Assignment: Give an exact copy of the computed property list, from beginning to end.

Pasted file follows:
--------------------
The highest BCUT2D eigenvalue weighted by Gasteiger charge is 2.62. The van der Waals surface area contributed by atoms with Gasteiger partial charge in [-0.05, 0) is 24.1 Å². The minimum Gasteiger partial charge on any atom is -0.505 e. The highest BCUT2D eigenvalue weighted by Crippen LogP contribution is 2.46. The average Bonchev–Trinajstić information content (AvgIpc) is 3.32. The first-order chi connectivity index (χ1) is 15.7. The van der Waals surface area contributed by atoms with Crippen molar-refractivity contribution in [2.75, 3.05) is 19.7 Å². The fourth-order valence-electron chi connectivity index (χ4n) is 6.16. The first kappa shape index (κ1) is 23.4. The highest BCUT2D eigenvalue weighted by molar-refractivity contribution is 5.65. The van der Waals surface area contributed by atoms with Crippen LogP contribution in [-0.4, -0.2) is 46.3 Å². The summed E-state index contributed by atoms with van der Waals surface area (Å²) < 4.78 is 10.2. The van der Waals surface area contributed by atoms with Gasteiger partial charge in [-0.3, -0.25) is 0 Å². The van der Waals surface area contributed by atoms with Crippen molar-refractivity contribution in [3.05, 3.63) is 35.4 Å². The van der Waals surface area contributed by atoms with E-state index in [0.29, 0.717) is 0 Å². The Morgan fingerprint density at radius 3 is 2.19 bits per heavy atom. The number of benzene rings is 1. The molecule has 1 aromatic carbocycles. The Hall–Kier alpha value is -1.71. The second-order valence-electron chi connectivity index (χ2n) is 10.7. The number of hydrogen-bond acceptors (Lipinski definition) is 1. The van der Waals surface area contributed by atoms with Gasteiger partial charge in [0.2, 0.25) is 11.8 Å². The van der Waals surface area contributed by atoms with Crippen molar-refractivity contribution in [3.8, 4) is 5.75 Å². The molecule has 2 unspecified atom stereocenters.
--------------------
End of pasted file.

The highest BCUT2D eigenvalue weighted by Gasteiger charge is 2.62. The van der Waals surface area contributed by atoms with Gasteiger partial charge in [-0.05, 0) is 24.1 Å². The minimum Gasteiger partial charge on any atom is -0.505 e. The highest BCUT2D eigenvalue weighted by Crippen LogP contribution is 2.46. The average Bonchev–Trinajstić information content (AvgIpc) is 3.32. The first-order chi connectivity index (χ1) is 15.7. The van der Waals surface area contributed by atoms with Crippen molar-refractivity contribution in [2.75, 3.05) is 19.7 Å². The fourth-order valence-electron chi connectivity index (χ4n) is 6.16. The first kappa shape index (κ1) is 23.4. The highest BCUT2D eigenvalue weighted by molar-refractivity contribution is 5.65. The van der Waals surface area contributed by atoms with Crippen LogP contribution in [-0.4, -0.2) is 46.3 Å². The summed E-state index contributed by atoms with van der Waals surface area (Å²) < 4.78 is 10.2. The van der Waals surface area contributed by atoms with Gasteiger partial charge in [-0.3, -0.25) is 0 Å². The van der Waals surface area contributed by atoms with Crippen molar-refractivity contribution in [3.05, 3.63) is 35.4 Å². The van der Waals surface area contributed by atoms with E-state index in [0.29, 0.717) is 0 Å². The Morgan fingerprint density at radius 3 is 2.19 bits per heavy atom. The number of benzene rings is 1. The molecule has 1 aromatic carbocycles. The Hall–Kier alpha value is -1.71. The second-order valence-electron chi connectivity index (χ2n) is 10.7. The number of hydrogen-bond acceptors (Lipinski definition) is 1. The van der Waals surface area contributed by atoms with Gasteiger partial charge in [0.2, 0.25) is 11.8 Å². The van der Waals surface area contributed by atoms with Crippen molar-refractivity contribution in [3.8, 4) is 5.75 Å². The molecule has 2 unspecified atom stereocenters.